The goal of this research is to design, build, and study the integration of a powered exoskeleton controlled by myosignals for the human arm. The research will pursue this goal through several objectives: (i) developing an 8 degrees of freedom powered anthropomorphic exoskeleton for the arm, including grasping/releasing; (ii) setting the HMI at the neuromuscular level by using processed sEMG signals as the primary command signal to the exoskeleton system; (iii) developing muscle models (myoprocessor) for predicting the human arm joints' torques; (iv) developing control algorithms that will fuse information from multiple sensors and will guarantee stable exoskeleton operation; (v) evaluating the overall performance of the integrated system using standardized arm/hand function tests. These goals and objectives will be pursued using several experimental protocols aimed at developing the myoprocessors and evaluating the exoskeleton performance. The proposed experimental protocol includes only healthy subjects as the first step in a long-term goal aimed to evaluate the exoskeleton performance with disabled subjects suffering from various neurological disabilities, such as stroke, spinal cord injury, muscular dystrophies, and other neurodegenerative disorders.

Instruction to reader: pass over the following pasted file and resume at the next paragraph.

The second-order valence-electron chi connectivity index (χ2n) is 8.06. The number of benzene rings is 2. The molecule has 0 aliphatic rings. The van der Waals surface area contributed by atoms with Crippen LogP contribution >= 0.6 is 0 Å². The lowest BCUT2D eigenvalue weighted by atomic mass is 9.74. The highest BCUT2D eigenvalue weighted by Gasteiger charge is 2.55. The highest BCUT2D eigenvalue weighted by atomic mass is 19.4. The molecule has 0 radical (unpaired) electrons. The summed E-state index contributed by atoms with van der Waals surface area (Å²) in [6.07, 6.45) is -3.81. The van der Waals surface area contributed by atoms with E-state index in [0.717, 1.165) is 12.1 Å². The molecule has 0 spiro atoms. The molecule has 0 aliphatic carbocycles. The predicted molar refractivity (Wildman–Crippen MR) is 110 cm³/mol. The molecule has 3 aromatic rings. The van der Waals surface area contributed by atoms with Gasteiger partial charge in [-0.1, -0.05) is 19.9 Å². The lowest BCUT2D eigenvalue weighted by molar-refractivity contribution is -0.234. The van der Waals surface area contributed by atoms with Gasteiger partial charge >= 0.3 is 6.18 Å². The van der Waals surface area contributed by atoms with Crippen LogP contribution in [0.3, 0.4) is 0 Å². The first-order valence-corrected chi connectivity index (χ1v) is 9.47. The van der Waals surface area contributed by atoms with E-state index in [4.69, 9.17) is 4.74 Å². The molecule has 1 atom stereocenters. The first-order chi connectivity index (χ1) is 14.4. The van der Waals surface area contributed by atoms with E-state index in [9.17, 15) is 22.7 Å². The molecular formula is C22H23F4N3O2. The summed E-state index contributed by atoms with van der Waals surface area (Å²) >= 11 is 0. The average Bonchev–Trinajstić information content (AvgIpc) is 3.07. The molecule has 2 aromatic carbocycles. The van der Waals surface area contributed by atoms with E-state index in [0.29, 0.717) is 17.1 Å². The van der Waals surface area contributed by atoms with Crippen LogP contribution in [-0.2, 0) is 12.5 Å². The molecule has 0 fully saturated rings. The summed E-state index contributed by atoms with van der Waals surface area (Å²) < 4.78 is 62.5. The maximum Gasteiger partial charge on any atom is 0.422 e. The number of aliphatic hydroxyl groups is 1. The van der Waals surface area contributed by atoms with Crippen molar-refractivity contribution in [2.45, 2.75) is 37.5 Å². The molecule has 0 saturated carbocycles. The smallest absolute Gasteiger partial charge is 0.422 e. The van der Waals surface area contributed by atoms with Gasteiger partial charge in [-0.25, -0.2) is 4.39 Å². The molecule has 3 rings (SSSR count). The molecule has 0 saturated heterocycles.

Figure : Multi degrees of freedom (DOF) conceptual model of the upper limb exoskeleton (The additional DOF that will allow hand grasping is not illustrated). The black color represents links, the red color represents powered (actuated) joints, and the green color represents multi axes force sensors.

It is anticipated that the proposed research will advance the current knowledge in the field of modeling human muscles and their mathematical formulation. This knowledge will be further used to create a novel HMI and will permit a better understanding of the interaction between human and robot at the neural level. In addition, the proposed research will provide a tool and fundamental understanding regarding the development of an assistive technology for improving the quality of life of the disabled community. The proposed scientific activity will promote interdisciplinary collaboration between students and faculty members from the fields of electrical engineering, mechanical engineering, bioengineering, and rehabilitation medicine.